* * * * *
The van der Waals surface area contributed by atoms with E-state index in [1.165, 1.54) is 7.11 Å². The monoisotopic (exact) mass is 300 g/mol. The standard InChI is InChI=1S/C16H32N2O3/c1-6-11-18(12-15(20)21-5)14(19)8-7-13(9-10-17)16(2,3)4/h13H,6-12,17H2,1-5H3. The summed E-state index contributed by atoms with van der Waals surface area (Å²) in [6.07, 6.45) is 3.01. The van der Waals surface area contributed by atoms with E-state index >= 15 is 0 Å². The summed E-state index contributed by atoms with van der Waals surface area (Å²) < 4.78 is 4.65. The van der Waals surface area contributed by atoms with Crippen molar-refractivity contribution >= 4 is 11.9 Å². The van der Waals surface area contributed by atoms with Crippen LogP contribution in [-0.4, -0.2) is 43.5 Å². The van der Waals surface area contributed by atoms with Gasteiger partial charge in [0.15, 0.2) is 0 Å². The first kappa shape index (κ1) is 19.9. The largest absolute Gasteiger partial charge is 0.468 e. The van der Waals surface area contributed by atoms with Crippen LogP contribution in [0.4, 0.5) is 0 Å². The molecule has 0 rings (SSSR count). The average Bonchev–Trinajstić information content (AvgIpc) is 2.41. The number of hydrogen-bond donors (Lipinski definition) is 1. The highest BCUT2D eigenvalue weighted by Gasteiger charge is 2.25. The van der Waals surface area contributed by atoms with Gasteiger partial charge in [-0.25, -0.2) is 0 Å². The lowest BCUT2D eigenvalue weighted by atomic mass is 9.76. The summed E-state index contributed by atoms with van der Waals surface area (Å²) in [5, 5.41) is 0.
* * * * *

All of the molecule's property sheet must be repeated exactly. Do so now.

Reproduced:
The van der Waals surface area contributed by atoms with E-state index in [1.165, 1.54) is 7.11 Å². The monoisotopic (exact) mass is 300 g/mol. The standard InChI is InChI=1S/C16H32N2O3/c1-6-11-18(12-15(20)21-5)14(19)8-7-13(9-10-17)16(2,3)4/h13H,6-12,17H2,1-5H3. The summed E-state index contributed by atoms with van der Waals surface area (Å²) in [6.07, 6.45) is 3.01. The van der Waals surface area contributed by atoms with E-state index >= 15 is 0 Å². The summed E-state index contributed by atoms with van der Waals surface area (Å²) < 4.78 is 4.65. The van der Waals surface area contributed by atoms with Crippen molar-refractivity contribution >= 4 is 11.9 Å². The van der Waals surface area contributed by atoms with Crippen LogP contribution in [-0.4, -0.2) is 43.5 Å². The van der Waals surface area contributed by atoms with Gasteiger partial charge in [0.15, 0.2) is 0 Å². The first kappa shape index (κ1) is 19.9. The largest absolute Gasteiger partial charge is 0.468 e. The van der Waals surface area contributed by atoms with Crippen LogP contribution in [0.4, 0.5) is 0 Å². The molecule has 0 rings (SSSR count). The average Bonchev–Trinajstić information content (AvgIpc) is 2.41. The number of hydrogen-bond donors (Lipinski definition) is 1. The highest BCUT2D eigenvalue weighted by Gasteiger charge is 2.25. The van der Waals surface area contributed by atoms with Gasteiger partial charge in [-0.25, -0.2) is 0 Å². The lowest BCUT2D eigenvalue weighted by atomic mass is 9.76. The summed E-state index contributed by atoms with van der Waals surface area (Å²) in [5, 5.41) is 0.